The roots of the gig lie with the irrepressible David Rose, music uber-fan, music blogger and all round good egg who picked up on the fact that Pete and Terry were looking for places to host warm up shows and he managed to secure Swindon a place. Originally the gig was to be held at The Victoria but somewhere down the line they decided to bump our show in favour of something they felt would work better for them. So what would serve the venues needs better than two bonafide music legends, the people who brought you Polak, Levitation, Adorable and The House of Love? That’s right…an Abba tribute band. I know they have a business to run but surely there are ways of combining good music with fiscal security?
So here we were at The Locomotive instead and I have that usual feeling of embarrassment that this is the best we can offer as a venue. I need not have worried, Pete and Terry are two of the nicest, easy going and affable chaps you could ever hope to meet and work with.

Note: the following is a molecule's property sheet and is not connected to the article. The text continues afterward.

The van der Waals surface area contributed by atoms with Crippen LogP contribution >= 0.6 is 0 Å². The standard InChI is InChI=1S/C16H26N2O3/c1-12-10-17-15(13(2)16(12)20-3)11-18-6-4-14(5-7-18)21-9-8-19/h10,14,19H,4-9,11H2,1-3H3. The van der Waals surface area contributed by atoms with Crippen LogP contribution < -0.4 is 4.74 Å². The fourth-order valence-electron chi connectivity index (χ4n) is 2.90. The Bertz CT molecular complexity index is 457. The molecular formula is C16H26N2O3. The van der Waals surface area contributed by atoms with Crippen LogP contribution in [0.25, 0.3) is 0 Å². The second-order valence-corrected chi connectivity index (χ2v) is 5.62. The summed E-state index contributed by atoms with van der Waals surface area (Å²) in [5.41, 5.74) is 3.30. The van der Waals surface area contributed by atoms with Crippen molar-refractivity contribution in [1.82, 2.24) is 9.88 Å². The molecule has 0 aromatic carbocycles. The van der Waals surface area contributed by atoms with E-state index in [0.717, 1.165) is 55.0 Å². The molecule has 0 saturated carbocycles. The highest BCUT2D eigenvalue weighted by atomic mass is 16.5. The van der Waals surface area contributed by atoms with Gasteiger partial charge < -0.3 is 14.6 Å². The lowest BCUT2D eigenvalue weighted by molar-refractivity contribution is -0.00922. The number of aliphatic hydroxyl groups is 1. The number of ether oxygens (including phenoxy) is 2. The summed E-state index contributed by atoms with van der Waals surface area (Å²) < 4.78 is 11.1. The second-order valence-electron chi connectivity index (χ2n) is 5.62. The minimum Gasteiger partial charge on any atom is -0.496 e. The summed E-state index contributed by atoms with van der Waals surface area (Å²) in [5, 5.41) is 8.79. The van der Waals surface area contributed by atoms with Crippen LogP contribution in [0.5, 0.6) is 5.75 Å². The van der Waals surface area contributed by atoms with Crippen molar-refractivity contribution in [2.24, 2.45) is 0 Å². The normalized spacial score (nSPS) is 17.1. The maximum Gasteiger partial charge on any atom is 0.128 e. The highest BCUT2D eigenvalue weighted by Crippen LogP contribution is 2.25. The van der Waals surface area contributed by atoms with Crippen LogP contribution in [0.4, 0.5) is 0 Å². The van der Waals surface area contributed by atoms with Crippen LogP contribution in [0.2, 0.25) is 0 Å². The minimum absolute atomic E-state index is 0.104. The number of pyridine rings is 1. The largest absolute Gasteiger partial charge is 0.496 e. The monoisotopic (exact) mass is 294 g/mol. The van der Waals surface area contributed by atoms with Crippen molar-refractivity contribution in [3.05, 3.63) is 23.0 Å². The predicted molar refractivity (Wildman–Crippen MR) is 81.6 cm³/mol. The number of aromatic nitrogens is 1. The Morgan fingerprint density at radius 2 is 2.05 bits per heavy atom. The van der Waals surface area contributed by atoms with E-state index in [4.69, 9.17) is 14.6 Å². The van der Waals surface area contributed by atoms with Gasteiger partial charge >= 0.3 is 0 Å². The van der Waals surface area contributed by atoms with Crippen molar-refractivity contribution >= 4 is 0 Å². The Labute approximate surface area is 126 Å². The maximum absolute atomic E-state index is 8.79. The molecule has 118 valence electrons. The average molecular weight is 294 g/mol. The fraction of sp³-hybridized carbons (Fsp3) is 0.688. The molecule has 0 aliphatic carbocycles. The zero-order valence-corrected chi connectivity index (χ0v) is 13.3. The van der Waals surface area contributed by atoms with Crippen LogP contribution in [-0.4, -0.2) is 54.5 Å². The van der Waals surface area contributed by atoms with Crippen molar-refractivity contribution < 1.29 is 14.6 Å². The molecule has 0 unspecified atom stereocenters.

Musically the gig was a great success, the supports, King in Mirrors and Familiars delivered great sets, both bands harking somewhat to Pete and Terry’s musical past and most of them clearly fans of the main act. (Familiars front man Steve later produced the whole set of Leviathan albums on vinyl for Terry to sign.)